Storytellers use the world they inhabit to shape the stories they choose to tell. When looked at from this perspective, there is nothing particularly weird about Rumi Hara’s stories, despite how unusual they first seem. After all, she is a writer and artist working at a time (and in the world’s second largest democracy) where everything that once seemed certain has turned out to be hollow at its core. How is one to make sense of a place where marriage, reproductive rights, and even freedom of speech can no longer be taken for granted? How is a storyteller meant to come up with fiction stranger than these facts?
The Peanutbutter Sisters and Other American Stories are described as funny, short, comic stories. They are that, of course, but also so much more because underlying these extremely readable tales are biting comments on a society starting to come apart at the seams. The title story, for instance, involves the eponymous sisters riding hurricanes and using whales as a means of transport. It is undeniably charming and witty, but there are undercurrents here that tap into an analysis of misogyny, issues of climate change, and how perspectives of the world are formed by gender.
In the story ‘Walking with Tammy Tabata’, about two young people in Brooklyn trying to write a Japanese Noh drama for school credits, Hara allows her protagonists enough room to connect in a contemporary Brooklyn that seems almost apocalyptic in its scenes of decrepitude and squalor. That they find some measure of meaning in this setting makes it a story of hope though, not despair. Then there is ‘Living Things’, about a gruelling race involving inter-galactic and inter-species participants, as reported by a sole human female rider. It allows Hara to dig deep into her bag of visual tricks and emerge with all kinds of mind-bending figures that, one senses, must have been a delight for her to create.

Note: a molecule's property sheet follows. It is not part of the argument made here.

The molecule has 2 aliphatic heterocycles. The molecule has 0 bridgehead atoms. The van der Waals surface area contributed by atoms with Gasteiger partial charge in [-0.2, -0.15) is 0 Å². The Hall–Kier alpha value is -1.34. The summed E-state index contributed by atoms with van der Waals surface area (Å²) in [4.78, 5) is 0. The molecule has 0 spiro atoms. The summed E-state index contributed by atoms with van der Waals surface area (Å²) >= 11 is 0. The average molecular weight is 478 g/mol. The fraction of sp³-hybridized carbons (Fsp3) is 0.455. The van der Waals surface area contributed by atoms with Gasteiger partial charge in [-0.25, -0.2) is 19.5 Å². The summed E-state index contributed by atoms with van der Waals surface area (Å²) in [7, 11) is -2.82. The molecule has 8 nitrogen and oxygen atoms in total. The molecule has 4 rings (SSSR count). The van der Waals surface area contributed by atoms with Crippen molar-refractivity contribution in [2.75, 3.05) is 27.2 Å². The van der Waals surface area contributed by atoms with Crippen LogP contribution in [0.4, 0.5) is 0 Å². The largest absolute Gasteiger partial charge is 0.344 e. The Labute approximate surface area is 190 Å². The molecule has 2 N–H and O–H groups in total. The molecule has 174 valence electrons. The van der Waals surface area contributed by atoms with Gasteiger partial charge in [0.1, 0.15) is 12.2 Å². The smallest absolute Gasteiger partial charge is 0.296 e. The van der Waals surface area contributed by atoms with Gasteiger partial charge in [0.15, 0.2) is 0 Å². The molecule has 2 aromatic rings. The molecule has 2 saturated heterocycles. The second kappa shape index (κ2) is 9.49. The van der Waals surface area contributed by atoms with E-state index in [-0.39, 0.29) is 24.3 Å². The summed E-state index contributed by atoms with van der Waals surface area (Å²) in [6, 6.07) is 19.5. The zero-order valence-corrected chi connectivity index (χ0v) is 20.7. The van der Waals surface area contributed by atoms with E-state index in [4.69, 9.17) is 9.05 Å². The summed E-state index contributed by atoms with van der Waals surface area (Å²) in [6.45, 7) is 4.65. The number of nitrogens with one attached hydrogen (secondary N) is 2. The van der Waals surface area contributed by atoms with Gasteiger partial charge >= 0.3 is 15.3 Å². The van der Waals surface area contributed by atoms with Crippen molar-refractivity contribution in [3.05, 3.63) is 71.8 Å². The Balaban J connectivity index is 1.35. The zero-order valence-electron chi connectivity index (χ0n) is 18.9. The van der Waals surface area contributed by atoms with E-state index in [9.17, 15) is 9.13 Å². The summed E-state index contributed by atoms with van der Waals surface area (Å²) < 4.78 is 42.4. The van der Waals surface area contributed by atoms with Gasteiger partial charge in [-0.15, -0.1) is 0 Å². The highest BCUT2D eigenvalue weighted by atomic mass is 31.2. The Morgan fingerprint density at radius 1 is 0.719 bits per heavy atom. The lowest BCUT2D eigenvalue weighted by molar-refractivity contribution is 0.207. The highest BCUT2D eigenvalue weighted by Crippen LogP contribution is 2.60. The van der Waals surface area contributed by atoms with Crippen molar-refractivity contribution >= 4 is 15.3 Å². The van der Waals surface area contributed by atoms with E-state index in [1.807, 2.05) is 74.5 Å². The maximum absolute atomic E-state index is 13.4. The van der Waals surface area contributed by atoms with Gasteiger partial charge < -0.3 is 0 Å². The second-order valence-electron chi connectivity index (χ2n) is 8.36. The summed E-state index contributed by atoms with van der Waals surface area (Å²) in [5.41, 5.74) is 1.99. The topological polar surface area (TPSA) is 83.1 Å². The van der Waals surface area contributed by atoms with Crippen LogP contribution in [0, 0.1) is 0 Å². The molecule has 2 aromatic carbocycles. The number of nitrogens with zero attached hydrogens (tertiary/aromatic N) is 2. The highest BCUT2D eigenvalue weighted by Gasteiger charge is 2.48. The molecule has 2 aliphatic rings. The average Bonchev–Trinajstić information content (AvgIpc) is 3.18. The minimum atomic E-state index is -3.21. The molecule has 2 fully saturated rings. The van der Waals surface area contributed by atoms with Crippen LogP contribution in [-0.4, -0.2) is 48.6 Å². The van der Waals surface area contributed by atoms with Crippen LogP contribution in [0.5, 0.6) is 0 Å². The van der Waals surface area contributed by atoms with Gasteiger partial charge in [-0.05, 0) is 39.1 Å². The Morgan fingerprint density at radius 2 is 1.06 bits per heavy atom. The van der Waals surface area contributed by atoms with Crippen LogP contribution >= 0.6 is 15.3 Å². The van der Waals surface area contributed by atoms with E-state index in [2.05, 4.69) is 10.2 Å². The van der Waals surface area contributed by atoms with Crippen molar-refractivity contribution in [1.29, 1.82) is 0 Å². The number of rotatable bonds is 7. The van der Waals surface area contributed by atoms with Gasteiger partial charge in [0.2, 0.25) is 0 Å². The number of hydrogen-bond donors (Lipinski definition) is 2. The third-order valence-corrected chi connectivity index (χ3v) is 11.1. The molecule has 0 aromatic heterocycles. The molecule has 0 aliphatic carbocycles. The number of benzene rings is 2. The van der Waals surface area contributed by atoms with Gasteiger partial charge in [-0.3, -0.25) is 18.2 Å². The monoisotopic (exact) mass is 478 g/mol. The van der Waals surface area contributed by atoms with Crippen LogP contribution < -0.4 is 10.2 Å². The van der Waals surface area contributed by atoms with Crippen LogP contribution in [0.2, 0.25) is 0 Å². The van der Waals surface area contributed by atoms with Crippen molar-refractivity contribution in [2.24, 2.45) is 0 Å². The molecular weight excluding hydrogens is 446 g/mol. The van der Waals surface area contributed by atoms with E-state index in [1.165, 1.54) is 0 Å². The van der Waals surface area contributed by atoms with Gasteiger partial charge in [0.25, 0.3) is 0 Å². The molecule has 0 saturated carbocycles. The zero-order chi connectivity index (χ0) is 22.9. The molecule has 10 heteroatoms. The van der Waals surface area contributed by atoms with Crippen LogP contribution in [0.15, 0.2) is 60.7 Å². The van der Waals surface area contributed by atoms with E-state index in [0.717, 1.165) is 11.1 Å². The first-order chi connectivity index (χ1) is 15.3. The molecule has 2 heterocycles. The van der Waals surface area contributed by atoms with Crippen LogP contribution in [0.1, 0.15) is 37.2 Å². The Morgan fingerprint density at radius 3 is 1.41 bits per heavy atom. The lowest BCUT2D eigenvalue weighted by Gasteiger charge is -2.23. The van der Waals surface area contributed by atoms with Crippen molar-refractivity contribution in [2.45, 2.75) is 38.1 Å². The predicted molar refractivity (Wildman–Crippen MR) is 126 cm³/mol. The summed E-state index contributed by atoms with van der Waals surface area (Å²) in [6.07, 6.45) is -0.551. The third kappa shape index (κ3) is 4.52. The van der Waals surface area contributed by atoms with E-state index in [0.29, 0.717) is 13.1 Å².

‘Verti-Go-Go’ is set in our post-pandemic world of hand sanitizers and face masks, and features a young man who suddenly starts to experience visceral sexual orgies whenever he sets eyes upon a bellybutton. Offered a chance to get rid of this debilitating condition, he isn’t quite sure about whether he wants to let go of its dubious powers just yet. The only pages graced with colour in this collection belong to the final tale, ‘Bombadonna’, about unnerving women with bombs for heads who follow a mysterious female leader’s gestures and bomb any area she points towards. Those areas are then marked for regeneration.
As a medium, graphic novels have long revelled in their ability to push boundaries, and Hara displays artistic growth in leaps and bounds when one looks at her debut, Nori, that appeared two years ago. She has adopted a style distinctly her own, with characters that rely more on bodily movement than facial expressions to convey a message. The Peanutbutter Sisters also reveals a more comfortable embrace of sexuality and the human form, which is liberating. It’s why the words of support on the back cover from Lisa Hanawalt—creator of Hot Dog Taste Test and BoJack Horseman—seem so apt.
On turning the last page, one is left only with a desire for more from Hara. It feels as if she has unlocked something new that is just around the corner. We can only wait.
Rumi Hara (W/A) • Drawn & Quarterly, $24.95
Review by Lindsay Pereira